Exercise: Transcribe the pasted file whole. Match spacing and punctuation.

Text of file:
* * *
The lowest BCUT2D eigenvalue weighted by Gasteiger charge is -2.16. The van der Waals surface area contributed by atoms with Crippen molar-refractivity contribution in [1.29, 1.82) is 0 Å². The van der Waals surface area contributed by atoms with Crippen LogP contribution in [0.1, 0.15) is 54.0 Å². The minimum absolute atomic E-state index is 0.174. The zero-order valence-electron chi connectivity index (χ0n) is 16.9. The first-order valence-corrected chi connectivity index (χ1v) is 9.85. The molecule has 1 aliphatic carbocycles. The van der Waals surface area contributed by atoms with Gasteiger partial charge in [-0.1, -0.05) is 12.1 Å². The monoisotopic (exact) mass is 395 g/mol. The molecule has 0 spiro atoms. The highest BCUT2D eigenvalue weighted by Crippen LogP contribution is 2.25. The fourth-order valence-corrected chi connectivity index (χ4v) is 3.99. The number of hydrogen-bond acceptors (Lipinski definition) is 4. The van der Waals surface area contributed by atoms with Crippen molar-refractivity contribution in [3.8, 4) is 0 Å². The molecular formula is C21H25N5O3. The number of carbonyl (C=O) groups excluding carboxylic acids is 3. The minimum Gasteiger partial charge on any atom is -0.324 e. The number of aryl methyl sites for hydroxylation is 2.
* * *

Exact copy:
The lowest BCUT2D eigenvalue weighted by Gasteiger charge is -2.16. The van der Waals surface area contributed by atoms with Crippen molar-refractivity contribution in [1.29, 1.82) is 0 Å². The van der Waals surface area contributed by atoms with Crippen LogP contribution in [0.1, 0.15) is 54.0 Å². The minimum absolute atomic E-state index is 0.174. The zero-order valence-electron chi connectivity index (χ0n) is 16.9. The first-order valence-corrected chi connectivity index (χ1v) is 9.85. The molecule has 1 aliphatic carbocycles. The van der Waals surface area contributed by atoms with Gasteiger partial charge in [-0.1, -0.05) is 12.1 Å². The monoisotopic (exact) mass is 395 g/mol. The molecule has 0 spiro atoms. The highest BCUT2D eigenvalue weighted by Crippen LogP contribution is 2.25. The fourth-order valence-corrected chi connectivity index (χ4v) is 3.99. The number of hydrogen-bond acceptors (Lipinski definition) is 4. The van der Waals surface area contributed by atoms with Crippen molar-refractivity contribution in [3.8, 4) is 0 Å². The molecular formula is C21H25N5O3. The number of carbonyl (C=O) groups excluding carboxylic acids is 3. The minimum Gasteiger partial charge on any atom is -0.324 e. The number of aryl methyl sites for hydroxylation is 2.